Blue House says GSOMIA termination will proceed unless Japan withdraws export controls

Posted on : 2019-11-14 16:45 KST Modified on : 2019-11-14 16:52 KST
Visits from US security officials seems to have no effect on decision
The Blue House
The Blue House

With several key US national security figures voicing concerns about South Korea and Japan’s General Security of Military Information Agreement (GSOMIA) ending in 10 days, the Blue House stated that it plans to allow the agreement to end as scheduled unless Japan moves to withdraw its export controls.

“[The decision to end] GSOMIA isn’t something that is going to [be withdrawn] just because US foreign affairs and national security officials come and talk to us. The matter was already discussed with the US before we announced the termination of GSOMIA,” a Blue House senior official said on Nov. 13.

“At the moment, there isn’t any solution that would be satisfactory to [both] Japan and South Korea. That means GSOMIA is going to have to end,” the official added.

During a press conference by the presidential chief of staff, the director of the National Security Office, and the chief of staff for policy on Nov. 10, the Blue House made clear that it has no intention of extending GSOMIA. “GSOMIA is an issue for South Korea and Japan to resolve, an issue that’s completely unrelated to the South Korea-US alliance,” said National Security Office Director Chung Eui-yong.

Even so, the Blue House has been disturbed to see this issue provoking accusations about cracks forming in the alliance. That’s also why the government is stressing that it has adequately discussed the GSOMIA termination with the US.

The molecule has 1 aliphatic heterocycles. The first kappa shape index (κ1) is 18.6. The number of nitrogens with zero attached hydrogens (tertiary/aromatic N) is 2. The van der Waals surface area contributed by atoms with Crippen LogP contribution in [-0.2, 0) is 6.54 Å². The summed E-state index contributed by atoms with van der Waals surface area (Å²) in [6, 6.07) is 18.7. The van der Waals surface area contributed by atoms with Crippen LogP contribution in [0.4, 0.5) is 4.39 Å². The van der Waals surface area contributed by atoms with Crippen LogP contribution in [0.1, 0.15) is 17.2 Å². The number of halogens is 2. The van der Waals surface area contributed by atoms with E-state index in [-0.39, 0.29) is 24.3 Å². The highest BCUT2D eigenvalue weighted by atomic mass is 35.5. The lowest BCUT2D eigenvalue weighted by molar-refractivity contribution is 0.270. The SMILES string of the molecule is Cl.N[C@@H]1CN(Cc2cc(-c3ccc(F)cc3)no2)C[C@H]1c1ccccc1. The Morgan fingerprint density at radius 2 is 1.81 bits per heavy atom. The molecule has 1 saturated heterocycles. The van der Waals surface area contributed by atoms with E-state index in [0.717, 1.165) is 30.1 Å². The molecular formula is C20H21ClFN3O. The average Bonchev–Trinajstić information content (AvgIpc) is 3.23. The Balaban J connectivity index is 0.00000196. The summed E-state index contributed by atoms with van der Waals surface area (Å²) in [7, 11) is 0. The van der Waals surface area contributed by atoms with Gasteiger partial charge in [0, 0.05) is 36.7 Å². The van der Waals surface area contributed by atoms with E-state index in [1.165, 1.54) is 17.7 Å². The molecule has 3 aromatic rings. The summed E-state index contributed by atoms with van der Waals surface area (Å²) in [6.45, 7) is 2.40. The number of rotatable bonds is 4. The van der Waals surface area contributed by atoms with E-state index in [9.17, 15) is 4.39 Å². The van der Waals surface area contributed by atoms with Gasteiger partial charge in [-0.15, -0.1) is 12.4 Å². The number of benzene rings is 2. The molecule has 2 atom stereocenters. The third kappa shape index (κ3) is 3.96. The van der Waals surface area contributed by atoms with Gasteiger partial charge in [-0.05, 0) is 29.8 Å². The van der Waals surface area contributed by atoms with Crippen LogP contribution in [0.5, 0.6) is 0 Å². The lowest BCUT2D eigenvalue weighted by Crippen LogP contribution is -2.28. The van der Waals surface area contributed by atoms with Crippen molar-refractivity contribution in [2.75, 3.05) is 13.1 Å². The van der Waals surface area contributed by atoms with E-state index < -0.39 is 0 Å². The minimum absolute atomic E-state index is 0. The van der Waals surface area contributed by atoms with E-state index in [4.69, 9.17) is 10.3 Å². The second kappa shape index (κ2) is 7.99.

Blue House says that S. Korea’s position already fully conveyed

The Blue House explained that the South Korean government’s position was fully conveyed during a meeting between Kim Hyun-chong, second deputy chief of the National Security Office; David Stilwell, US assistant secretary of state for East Asian and Pacific affairs; and Robert Abrams, commander of US Forces Korea, on Nov. 6. According to the Blue House, the meeting — which lasted for 70 minutes, longer than planned — featured “concrete, constructive, and future-oriented deliberations between our two countries on issues affecting our alliance.”

The Blue House thinks that figures from the US State Department have an ulterior motivation for their repeated references to GSOMIA. One idea is that the US is attempting to use the GSOMIA issue as leverage in its negotiations to boost South Korea’s contribution to the cost of maintaining an American troop presence in the country.

“They didn’t talk specifically about how much more they expect us to contribute during their visit to South Korea. But the main purpose of their visit was obviously to arrange for a larger contribution,” said a senior official at the Blue House.

By Lee Wan, staff reporter

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